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Old 05-05-2012, 07:27 PM   #25
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Clown9644 is correct. Our friends refer to ours as "the transformer". We usually have people asking and looking as we set up and break down
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Old 05-05-2012, 10:11 PM   #26
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I'm 65 and have no problem at all setting up my 2720SL TM and that's with a bum right shoulder and tricky back. Much, much better than canvas pop up campers.
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Old 05-05-2012, 10:18 PM   #27
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Yes, when you find one, you gotta jump right on it. I bought my 2004 2720SL a year ago last December for $5000. I did the Blue Book check on it, but was flabergasted when I found out that these rigs were actually going for $12K at the time. I looked for over a year before stumbling across this one fairly close by. Good luck in your hunt.
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Old 05-11-2012, 08:52 AM   #28
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Decent looking 2003 2619 for $5995, but 1500 miles away! Nuts!

I have driven 500 and 700 miles to look at a trailer but 1500? Some lucky person on the east coast will snag his unit.

Edit: nevermind, it's sold

I've found a great free iPhone and iPad app, "RV classifieds" to help in the search.
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Old 05-11-2012, 11:46 AM   #29
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I'd echo what everyone else has said...yes, the price is high on these, but they are outfitted very nice compared to most campers. The only thing they don't do well is let you keep water running in very cold weather (but they'll keep *you* warm even below zero).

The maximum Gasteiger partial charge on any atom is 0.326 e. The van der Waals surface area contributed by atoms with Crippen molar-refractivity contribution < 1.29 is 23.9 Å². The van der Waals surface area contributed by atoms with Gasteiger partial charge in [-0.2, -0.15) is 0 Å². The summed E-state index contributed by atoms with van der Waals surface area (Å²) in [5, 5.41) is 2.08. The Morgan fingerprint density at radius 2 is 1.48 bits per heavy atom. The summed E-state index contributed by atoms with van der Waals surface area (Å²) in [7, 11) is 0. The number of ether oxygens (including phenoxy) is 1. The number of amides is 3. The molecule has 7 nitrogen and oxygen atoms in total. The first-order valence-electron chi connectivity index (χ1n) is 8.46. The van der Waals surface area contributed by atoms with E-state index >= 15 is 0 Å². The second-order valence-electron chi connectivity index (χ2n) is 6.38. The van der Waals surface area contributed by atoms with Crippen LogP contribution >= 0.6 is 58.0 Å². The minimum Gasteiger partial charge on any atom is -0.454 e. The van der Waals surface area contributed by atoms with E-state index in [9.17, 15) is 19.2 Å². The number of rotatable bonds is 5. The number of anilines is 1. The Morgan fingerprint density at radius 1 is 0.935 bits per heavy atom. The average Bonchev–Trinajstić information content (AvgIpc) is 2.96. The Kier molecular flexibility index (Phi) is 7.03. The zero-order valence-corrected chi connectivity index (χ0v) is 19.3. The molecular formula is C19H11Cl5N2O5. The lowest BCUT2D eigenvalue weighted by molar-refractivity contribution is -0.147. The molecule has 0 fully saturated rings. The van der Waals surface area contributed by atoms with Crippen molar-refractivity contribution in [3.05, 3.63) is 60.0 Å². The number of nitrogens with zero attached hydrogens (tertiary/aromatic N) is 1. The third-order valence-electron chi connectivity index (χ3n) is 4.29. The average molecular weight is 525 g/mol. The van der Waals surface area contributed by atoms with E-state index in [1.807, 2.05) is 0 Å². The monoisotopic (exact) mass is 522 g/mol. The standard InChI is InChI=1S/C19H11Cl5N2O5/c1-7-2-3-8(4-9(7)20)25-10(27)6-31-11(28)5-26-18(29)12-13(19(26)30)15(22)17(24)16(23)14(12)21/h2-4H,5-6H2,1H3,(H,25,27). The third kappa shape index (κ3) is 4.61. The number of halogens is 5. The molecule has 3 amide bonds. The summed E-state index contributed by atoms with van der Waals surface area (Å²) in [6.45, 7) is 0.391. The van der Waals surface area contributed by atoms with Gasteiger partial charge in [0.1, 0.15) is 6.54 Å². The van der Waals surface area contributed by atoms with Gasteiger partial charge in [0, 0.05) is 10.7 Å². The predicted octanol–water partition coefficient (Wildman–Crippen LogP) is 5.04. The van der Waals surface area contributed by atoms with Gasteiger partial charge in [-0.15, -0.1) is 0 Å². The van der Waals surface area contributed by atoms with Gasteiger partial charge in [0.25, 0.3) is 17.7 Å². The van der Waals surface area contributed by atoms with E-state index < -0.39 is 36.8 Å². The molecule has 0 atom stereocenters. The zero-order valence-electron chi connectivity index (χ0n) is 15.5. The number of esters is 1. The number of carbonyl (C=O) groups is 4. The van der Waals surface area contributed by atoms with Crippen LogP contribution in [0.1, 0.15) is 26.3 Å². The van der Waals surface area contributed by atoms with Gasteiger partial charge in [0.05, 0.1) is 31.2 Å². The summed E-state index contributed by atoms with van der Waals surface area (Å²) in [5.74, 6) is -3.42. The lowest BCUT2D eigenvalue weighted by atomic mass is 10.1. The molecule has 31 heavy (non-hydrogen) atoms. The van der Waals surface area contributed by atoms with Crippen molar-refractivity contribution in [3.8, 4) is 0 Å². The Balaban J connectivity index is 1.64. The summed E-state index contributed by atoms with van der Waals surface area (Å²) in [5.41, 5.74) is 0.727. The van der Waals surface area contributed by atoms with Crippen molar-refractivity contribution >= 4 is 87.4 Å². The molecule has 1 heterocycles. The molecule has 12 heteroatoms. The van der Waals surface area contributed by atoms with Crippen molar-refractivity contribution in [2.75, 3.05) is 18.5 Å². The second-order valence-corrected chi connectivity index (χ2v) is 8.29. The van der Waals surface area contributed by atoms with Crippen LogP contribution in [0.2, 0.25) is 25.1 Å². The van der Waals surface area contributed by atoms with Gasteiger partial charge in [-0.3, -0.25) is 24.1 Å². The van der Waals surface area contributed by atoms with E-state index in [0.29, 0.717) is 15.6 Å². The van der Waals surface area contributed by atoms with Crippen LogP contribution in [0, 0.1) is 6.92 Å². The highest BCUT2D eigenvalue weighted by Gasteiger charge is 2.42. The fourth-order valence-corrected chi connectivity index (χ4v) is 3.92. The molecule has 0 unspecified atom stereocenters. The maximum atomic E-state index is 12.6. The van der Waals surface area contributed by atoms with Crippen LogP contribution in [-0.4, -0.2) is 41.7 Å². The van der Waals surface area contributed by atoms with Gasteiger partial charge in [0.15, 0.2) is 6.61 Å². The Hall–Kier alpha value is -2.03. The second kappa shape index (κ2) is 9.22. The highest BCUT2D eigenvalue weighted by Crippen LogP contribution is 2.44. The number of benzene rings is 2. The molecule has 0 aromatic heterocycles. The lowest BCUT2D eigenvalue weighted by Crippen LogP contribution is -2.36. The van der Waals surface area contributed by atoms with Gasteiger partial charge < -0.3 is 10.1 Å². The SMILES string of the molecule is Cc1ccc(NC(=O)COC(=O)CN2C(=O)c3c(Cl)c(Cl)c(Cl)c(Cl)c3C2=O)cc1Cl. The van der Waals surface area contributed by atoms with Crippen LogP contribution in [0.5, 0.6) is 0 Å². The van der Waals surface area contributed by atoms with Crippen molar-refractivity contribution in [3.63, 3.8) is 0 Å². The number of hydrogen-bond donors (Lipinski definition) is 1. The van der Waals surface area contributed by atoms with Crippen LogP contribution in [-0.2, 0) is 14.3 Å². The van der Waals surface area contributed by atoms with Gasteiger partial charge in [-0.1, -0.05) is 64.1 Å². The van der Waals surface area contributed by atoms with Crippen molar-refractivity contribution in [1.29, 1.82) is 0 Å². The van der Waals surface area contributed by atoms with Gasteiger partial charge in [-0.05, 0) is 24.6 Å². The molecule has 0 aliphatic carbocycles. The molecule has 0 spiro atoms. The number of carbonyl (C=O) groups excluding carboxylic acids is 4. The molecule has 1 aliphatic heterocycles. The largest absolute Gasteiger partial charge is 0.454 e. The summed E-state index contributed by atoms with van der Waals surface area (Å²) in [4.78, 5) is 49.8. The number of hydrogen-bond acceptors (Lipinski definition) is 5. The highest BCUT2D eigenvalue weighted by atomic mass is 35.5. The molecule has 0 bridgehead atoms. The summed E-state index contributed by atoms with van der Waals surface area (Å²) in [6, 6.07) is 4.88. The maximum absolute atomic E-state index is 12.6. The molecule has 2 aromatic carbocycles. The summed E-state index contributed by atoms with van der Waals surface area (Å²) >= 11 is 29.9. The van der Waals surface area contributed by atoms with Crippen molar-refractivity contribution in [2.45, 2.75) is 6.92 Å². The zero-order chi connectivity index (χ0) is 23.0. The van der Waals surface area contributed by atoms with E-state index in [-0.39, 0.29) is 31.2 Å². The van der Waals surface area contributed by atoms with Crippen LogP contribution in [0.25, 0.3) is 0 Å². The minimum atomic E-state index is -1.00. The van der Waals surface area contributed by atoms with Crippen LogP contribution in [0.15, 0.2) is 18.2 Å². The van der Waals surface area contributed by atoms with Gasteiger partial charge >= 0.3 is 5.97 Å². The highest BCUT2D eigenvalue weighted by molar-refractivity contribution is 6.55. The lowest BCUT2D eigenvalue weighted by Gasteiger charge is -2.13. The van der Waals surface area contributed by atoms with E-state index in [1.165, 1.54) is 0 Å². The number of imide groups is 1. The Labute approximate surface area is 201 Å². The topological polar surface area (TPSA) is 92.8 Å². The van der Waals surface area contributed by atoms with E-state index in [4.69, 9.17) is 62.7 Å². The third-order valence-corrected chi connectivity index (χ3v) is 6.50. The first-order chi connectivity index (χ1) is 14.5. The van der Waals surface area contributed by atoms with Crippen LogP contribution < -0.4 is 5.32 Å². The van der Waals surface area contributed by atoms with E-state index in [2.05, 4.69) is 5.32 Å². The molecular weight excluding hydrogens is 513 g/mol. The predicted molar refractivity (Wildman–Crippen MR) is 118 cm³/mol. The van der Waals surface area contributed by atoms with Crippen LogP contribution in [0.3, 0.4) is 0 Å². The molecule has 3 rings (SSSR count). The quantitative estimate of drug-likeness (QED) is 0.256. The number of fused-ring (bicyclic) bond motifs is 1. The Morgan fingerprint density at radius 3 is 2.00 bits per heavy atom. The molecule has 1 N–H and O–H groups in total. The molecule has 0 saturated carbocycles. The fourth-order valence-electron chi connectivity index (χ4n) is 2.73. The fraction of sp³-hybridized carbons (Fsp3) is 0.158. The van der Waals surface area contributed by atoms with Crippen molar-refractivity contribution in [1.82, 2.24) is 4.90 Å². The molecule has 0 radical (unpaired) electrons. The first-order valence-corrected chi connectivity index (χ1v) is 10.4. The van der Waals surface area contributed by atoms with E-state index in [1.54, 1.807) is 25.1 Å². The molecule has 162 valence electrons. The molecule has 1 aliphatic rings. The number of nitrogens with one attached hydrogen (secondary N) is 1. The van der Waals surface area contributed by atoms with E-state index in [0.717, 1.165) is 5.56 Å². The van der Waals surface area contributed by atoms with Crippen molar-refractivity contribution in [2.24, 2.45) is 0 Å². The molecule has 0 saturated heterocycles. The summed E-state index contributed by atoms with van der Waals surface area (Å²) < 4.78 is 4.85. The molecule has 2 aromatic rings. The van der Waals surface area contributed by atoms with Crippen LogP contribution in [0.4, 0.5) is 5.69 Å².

I have a genetic issue that makes my upper body much weaker than it should be. I have no problem pulling up the shells, but I'll note that there is an adjustment on these campers that basically trades off ease of popping up vs. ease of closing down. So it is reasonably possible to adjust if you find a used one that is hard to open - so long as nothing is broken and the owner didn't add a lot of extra weight to the top shells.

There's other tricks such as lowering and raising the tongue to assist in getting things up. But I've never needed to do any of that - I was always able to pop up and down on my own. And as people have mentioned, any Trailmanor dealer will love walking you through trying to put them up and down - it's a big selling point of these campers.
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Old 05-11-2012, 12:31 PM   #30
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As I recall, somewhere around here since 1985, someone posted about using a ratchet to pull the shells down. They had a handicap issue and the ratchet strap solved the problem.

Others have extended the foot loop (not fruit loop 8-) ) so that the vertically challenged can still place their foot in the loop to use their body weight to close the shells.

In a campground with other campers you could go find some guy of suitable body dimensions and offer him a beer in exchange for closing the shells.